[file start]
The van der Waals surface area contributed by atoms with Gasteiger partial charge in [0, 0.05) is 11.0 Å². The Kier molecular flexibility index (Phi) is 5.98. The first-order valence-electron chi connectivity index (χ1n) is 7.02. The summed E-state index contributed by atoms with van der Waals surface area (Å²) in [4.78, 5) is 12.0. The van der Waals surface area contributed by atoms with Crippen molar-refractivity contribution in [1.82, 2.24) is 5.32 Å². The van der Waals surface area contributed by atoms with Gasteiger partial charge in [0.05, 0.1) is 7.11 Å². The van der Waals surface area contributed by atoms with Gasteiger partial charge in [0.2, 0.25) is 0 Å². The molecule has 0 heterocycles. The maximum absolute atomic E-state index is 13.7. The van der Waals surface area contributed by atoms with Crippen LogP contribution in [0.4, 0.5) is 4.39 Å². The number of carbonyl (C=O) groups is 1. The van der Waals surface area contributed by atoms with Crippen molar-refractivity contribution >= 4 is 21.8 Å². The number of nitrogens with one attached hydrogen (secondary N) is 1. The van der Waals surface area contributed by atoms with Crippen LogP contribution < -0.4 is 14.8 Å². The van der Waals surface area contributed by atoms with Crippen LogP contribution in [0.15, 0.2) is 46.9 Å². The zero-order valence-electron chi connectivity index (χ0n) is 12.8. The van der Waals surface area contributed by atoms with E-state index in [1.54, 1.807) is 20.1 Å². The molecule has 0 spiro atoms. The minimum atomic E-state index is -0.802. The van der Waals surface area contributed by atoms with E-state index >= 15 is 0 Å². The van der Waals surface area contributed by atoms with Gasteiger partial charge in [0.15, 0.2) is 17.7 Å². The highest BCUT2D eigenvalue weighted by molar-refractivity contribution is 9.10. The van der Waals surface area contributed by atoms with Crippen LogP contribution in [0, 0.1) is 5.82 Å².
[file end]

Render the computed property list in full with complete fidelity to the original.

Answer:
The van der Waals surface area contributed by atoms with Gasteiger partial charge in [0, 0.05) is 11.0 Å². The Kier molecular flexibility index (Phi) is 5.98. The first-order valence-electron chi connectivity index (χ1n) is 7.02. The summed E-state index contributed by atoms with van der Waals surface area (Å²) in [4.78, 5) is 12.0. The van der Waals surface area contributed by atoms with Crippen molar-refractivity contribution in [1.82, 2.24) is 5.32 Å². The van der Waals surface area contributed by atoms with Gasteiger partial charge in [0.05, 0.1) is 7.11 Å². The van der Waals surface area contributed by atoms with Gasteiger partial charge in [0.2, 0.25) is 0 Å². The molecule has 0 heterocycles. The maximum absolute atomic E-state index is 13.7. The van der Waals surface area contributed by atoms with Crippen LogP contribution in [0.4, 0.5) is 4.39 Å². The number of carbonyl (C=O) groups is 1. The van der Waals surface area contributed by atoms with Crippen molar-refractivity contribution >= 4 is 21.8 Å². The number of nitrogens with one attached hydrogen (secondary N) is 1. The van der Waals surface area contributed by atoms with Crippen LogP contribution < -0.4 is 14.8 Å². The van der Waals surface area contributed by atoms with Crippen LogP contribution in [0.15, 0.2) is 46.9 Å². The zero-order valence-electron chi connectivity index (χ0n) is 12.8. The van der Waals surface area contributed by atoms with E-state index in [1.54, 1.807) is 20.1 Å². The molecule has 0 spiro atoms. The minimum atomic E-state index is -0.802. The van der Waals surface area contributed by atoms with E-state index >= 15 is 0 Å². The van der Waals surface area contributed by atoms with Gasteiger partial charge in [0.15, 0.2) is 17.7 Å². The highest BCUT2D eigenvalue weighted by molar-refractivity contribution is 9.10. The van der Waals surface area contributed by atoms with Crippen LogP contribution in [0, 0.1) is 5.82 Å².